The Syrian propaganda machine took a similar stance after the Egyptian revolution, suggesting that Arab leaders must listen to their people. Of course Syria would never have to worry about disgruntled citizens; Mr President Bashar al-Assad understands the wishes and desires of the Syrian people.

As Libya’s merry band of rebels rushed into the streets of Tripoli, sending the Colonel scurrying off into hiding, many were wondering how the events were being viewed from Damascus. Was Mr Assad glued to al-Jazeera like the rest of us, nervously fidgeting as yet another Arab dictator faced an inglorious ousting from office? Libya is a long way away from Syria and the uprising here is a far more complex affair than the civil war in the deserts of North Africa; but I would guess that Assad and his regime goons would have been quietly drawing parallels. Ben Ali, Mubarak, Gadhafi; will the young Syrian dictator soon be joining that list?

If President Assad had experienced any anxiety it wasn’t on show Sunday night when he gave an interview to two reverent state television employees. Mr Assad most likely lives in the same ‘sea of quietness’ in which the Egyptian writer Mohamed Heikel believes all nut-job dictators reside and in the interview he reassured his subjects that “things are better now. I am not worried”.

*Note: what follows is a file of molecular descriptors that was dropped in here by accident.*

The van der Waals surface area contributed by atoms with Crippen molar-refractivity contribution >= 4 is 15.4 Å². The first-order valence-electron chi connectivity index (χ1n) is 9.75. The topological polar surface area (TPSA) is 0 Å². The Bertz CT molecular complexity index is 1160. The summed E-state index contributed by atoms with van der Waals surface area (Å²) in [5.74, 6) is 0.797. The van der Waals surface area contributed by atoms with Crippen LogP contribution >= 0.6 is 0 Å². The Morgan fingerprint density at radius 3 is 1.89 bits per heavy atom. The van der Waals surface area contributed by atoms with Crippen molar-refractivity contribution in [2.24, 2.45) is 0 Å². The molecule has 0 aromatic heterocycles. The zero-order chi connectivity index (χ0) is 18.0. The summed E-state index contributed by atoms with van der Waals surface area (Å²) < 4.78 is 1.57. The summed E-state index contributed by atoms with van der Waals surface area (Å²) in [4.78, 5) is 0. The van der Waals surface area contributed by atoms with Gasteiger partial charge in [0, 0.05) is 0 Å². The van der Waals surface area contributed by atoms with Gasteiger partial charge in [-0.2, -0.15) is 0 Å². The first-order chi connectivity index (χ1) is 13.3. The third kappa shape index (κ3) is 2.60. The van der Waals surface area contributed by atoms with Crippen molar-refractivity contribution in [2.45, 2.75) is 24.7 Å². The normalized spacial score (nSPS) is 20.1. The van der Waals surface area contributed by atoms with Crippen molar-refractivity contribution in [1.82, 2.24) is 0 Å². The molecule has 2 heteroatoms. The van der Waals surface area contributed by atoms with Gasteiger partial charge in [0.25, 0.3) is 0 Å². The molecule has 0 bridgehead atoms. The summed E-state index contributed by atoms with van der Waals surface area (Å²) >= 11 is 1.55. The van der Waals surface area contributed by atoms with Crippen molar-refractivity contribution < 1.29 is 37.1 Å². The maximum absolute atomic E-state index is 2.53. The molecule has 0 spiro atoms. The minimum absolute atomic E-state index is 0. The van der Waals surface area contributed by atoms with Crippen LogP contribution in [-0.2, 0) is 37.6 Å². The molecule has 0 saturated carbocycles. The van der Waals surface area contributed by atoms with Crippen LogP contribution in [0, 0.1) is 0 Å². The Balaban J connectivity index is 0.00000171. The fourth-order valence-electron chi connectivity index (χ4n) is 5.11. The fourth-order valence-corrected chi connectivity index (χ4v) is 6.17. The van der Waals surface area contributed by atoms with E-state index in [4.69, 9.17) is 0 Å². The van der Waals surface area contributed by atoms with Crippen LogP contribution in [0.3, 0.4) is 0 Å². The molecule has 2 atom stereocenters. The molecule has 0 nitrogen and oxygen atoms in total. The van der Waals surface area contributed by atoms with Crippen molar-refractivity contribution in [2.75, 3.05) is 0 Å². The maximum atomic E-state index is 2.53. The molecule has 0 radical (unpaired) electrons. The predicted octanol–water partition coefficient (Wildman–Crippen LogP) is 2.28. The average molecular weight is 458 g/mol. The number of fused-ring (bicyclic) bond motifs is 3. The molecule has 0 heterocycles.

True to form, Bashar rambled on about foreign meddling and armed terrorist groups in his country, whilst dismissing the international community’s calls for him to step down. “This cannot be said to a president who was elected by the people”, referring to the occasional elections where he is the only candidate.